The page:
Robert Beck and the Desert Speed Freaks

Written by Fredrik Franzén on . Posted in Sports Photography

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 Robert Beck and the Desert Speed Freaks

©Robert Beck

Robert Beck has come a long way. From sleeping on floors to being a schoolteacher shooting surfers on his spare time to a sought-after staff position at Sports Illustrated. But as in most cases, it all started with a guy taking pictures just for the fun of it.

“I’ve been shooting since, let’s say, 1982,” says Robert. “I started taking pictures of surfers for fun back in those days. I was a schoolteacher who surfed a lot. I bought a water housing and did a lot of swimming.

“In October of 1986, I went to Hawaii to shoot the Ironman Triathlon for a small sports stock agency with nothing but my camera gear and an airline ticket. I slept on a friend’s floor the first night after hitchhiking into town from the airport. There were no hotel rooms available. No rental cars. I checked in with the media center the day before the event and found out Sports Illustrated had “hired” me to shoot the race. The perks of being a Sports Illustrated shooter? Gunner’s seat in a helicopter for the start of the race, a jeep with a driver for the rest of the competition and a hotel room! The result of being prepared when thrown into the fire? A double truck table of contents picture which eventually became one of Life Magazine’s Pictures of the Decade. Thirty years later I am still shooting sports … now as a staffer for Sports Illustrated.” Read More

Rod Mar’s Soccer Shoot

Written by Fredrik Franzén on . Posted in Sports Photography

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This is probably the first time we post a full-blown ad that was not done by ourselves.

It is the good people at Glazer’s Camera in Seattle, who together with photographer Rod Mar did their very own promo video for the Pro-B4 battery pack.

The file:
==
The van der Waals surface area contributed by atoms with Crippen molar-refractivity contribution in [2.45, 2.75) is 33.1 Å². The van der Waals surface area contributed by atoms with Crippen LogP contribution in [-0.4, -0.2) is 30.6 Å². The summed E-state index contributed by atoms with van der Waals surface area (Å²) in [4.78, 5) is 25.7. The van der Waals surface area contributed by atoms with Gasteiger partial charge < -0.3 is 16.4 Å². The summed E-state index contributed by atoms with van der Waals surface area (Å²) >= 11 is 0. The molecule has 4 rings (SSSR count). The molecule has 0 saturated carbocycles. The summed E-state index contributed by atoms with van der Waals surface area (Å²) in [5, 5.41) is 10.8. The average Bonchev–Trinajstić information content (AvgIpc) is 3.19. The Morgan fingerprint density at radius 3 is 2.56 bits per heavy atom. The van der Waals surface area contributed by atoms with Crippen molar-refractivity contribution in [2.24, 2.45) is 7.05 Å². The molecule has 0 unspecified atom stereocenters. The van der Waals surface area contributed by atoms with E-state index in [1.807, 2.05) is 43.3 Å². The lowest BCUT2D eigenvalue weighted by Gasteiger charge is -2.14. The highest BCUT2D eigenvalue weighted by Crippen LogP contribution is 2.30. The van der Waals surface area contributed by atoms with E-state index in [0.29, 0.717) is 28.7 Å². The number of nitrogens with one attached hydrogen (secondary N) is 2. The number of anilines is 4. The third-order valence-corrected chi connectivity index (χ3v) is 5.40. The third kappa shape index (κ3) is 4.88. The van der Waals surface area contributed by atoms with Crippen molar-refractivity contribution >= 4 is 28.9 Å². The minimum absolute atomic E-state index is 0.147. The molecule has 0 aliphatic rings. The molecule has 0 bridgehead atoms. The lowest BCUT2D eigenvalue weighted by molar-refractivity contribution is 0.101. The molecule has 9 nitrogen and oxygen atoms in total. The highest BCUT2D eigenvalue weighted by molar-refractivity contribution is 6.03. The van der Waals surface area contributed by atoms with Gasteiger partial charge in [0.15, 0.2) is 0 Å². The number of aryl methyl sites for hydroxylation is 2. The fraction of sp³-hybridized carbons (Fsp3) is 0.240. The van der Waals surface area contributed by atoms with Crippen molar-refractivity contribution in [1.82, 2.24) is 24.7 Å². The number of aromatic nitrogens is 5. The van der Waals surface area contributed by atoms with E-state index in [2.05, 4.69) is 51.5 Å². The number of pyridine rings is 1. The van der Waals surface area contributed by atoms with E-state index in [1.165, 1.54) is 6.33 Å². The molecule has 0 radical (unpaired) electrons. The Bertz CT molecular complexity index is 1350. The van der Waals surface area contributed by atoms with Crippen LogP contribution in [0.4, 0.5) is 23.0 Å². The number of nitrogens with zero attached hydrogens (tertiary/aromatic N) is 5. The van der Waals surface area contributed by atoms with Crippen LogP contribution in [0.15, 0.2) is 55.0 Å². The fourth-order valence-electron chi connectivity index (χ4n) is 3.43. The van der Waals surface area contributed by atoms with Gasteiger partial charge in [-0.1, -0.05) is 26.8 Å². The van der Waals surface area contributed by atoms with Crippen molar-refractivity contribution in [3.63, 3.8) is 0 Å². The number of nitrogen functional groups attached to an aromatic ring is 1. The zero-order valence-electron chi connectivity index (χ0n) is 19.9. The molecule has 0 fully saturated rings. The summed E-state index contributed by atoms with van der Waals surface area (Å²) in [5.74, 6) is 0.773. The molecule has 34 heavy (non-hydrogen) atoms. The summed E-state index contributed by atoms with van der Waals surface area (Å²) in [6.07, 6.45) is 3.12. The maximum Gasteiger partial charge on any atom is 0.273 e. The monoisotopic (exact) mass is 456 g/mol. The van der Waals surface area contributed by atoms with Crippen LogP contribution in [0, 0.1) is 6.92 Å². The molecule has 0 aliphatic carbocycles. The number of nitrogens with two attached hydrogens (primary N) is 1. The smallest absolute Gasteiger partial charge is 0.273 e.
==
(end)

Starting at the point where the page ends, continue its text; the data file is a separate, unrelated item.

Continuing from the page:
The session was captured in the video above by videographer Ty Migota, showing Rod and his team getting some great action shots of soccer athletes with the Pro-B4, a 5-foot Reflector and a bunch of other Profoto gear.

It is an ad, yes. But we thought you might like it.

You can see more of Rod’s work at his website.

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Adventure Photography with Dennis Welsh

Written by Gordon Andersson on . Posted in Sports Photography

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WELSH HIND II Adventure Photography with Dennis Welsh

©Dennis Welsh

Dennis Welsh is a photographer who seldom takes his pictures in a dark and calm studio. But when he does, he uses Profoto lights to take wonderful pictures such as this.

This image is part of a series Dennis did for sports and outdoor apparel company Hind.

“Each year this client wants to make a different statement with the pictures, this time mixing outdoor settings with studio shots, the latter focusing more attention on the product,” says Dennis in a recent interview for Shutterbug. “In post, we drew the color out of everything except the clothing.” The lighting Welsh used was Profoto, with a Softlight Reflector to illuminate the face. There were also a pair of strobes on the background.”

Head over to Shutterbug for the full story, in which you can read more about how Dennis got started, what gear he uses and how he works.